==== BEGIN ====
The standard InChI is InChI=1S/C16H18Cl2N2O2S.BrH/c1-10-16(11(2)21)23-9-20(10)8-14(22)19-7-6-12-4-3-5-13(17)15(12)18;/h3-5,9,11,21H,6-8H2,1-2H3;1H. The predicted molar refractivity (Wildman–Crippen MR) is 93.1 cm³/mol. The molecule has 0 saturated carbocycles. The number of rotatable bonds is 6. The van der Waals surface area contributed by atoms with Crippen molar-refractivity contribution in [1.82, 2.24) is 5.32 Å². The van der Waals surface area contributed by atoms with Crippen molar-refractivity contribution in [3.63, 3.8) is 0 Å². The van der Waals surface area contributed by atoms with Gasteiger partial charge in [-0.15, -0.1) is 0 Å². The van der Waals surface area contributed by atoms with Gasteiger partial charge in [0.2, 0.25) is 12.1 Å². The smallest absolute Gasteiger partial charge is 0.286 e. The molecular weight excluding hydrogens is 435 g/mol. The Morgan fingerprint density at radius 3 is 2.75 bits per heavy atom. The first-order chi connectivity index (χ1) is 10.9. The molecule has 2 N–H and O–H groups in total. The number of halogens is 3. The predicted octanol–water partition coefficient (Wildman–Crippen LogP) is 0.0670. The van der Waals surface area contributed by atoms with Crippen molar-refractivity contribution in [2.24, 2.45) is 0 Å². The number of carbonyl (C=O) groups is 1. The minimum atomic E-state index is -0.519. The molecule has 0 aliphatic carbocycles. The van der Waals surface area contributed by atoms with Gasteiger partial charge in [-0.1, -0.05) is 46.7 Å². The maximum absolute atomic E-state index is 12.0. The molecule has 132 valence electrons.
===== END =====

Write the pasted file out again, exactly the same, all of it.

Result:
The standard InChI is InChI=1S/C16H18Cl2N2O2S.BrH/c1-10-16(11(2)21)23-9-20(10)8-14(22)19-7-6-12-4-3-5-13(17)15(12)18;/h3-5,9,11,21H,6-8H2,1-2H3;1H. The predicted molar refractivity (Wildman–Crippen MR) is 93.1 cm³/mol. The molecule has 0 saturated carbocycles. The number of rotatable bonds is 6. The van der Waals surface area contributed by atoms with Crippen molar-refractivity contribution in [1.82, 2.24) is 5.32 Å². The van der Waals surface area contributed by atoms with Crippen molar-refractivity contribution in [3.63, 3.8) is 0 Å². The van der Waals surface area contributed by atoms with Gasteiger partial charge in [-0.15, -0.1) is 0 Å². The van der Waals surface area contributed by atoms with Gasteiger partial charge in [0.2, 0.25) is 12.1 Å². The smallest absolute Gasteiger partial charge is 0.286 e. The molecular weight excluding hydrogens is 435 g/mol. The Morgan fingerprint density at radius 3 is 2.75 bits per heavy atom. The first-order chi connectivity index (χ1) is 10.9. The molecule has 2 N–H and O–H groups in total. The number of halogens is 3. The predicted octanol–water partition coefficient (Wildman–Crippen LogP) is 0.0670. The van der Waals surface area contributed by atoms with Crippen molar-refractivity contribution in [2.24, 2.45) is 0 Å². The number of carbonyl (C=O) groups is 1. The minimum atomic E-state index is -0.519. The molecule has 0 aliphatic carbocycles. The van der Waals surface area contributed by atoms with Gasteiger partial charge in [-0.1, -0.05) is 46.7 Å². The maximum absolute atomic E-state index is 12.0. The molecule has 132 valence electrons.